“Do not judge, so that you may not be judged. For with the judgment you make you will be judged, and the measure you give will be the measure you get. Why do you see the speck in your neighbor’s eye, but do not notice the log in your own eye?
Most of you have heard this warning from Jesus in the Book of Matthew. It's such timeless wisdom and a highly pragmatic teaching to help people reflect on themselves.
A friend of mine on Facebook posed a question about whether the concern about judging others, a relatively recent human ethic, had any value or whether judging could even be avoided. Here was my reply.
Practically speaking, it’s impossible not to judge things. I used to tick mark the number of times each day I did it and it was many. That process did make me more aware and reflective about it. Our minds seem hard-wired to judge, evaluate, and compare. It’s the way this tendency is so easily manipulated and the ready access to a place to “shout” those judgments that has made us a coarser society.
That said, this is an area we could all work on. I think there is a valuable ethic to be had here. The genesis of that ethic is the dilemma eloquently posed by Jesus. “Let be who is without sin cast the first stone.”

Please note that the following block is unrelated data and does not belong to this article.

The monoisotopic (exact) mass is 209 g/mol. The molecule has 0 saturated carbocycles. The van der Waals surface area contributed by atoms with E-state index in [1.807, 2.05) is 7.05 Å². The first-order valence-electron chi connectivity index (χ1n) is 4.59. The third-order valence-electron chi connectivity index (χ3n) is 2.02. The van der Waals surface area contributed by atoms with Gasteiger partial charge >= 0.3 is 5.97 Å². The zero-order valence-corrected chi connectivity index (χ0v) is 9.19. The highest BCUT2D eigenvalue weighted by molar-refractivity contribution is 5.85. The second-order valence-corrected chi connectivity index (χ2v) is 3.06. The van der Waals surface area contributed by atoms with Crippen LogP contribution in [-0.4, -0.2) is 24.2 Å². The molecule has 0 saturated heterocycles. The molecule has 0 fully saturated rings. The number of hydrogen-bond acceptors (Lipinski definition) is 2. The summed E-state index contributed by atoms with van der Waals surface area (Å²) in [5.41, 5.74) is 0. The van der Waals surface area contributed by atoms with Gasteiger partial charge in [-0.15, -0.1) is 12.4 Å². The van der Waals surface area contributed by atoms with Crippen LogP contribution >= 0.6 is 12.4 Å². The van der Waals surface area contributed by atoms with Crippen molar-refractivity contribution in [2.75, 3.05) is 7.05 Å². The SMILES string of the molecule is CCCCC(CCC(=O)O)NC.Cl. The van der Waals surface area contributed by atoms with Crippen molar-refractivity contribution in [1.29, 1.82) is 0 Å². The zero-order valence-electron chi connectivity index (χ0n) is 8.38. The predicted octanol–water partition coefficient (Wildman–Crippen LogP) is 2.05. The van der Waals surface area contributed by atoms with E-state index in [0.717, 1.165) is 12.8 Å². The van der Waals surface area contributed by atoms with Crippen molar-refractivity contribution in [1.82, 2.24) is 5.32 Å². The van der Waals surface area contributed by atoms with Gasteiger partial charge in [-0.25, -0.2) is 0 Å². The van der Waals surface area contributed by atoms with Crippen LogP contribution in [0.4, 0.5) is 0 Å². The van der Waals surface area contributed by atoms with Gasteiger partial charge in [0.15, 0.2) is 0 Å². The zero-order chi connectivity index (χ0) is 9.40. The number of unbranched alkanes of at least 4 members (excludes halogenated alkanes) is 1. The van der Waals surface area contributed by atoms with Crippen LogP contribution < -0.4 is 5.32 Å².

What I’ve noted over time is that hypocrisy and a lack of compassion are often huge components of judgment. That’s what Jesus was saying. Who among you has moral standing to judge someone else?
Tolstoy wrote, “Everyone thinks about changing the world, but no one thinks about changing himself.”
Judgement, especially overt judgment, is often about deflection and dereliction of the one duty we have in this life….to better the mind and the heart we occupy.
Not judging at all may be beyond us. Judging less harshly, with compassion, and an understanding of the places we have fallen short may be the goal to aspire to.
Follow your bliss. Experience your bliss. Become your bliss.
for 6 Sense Media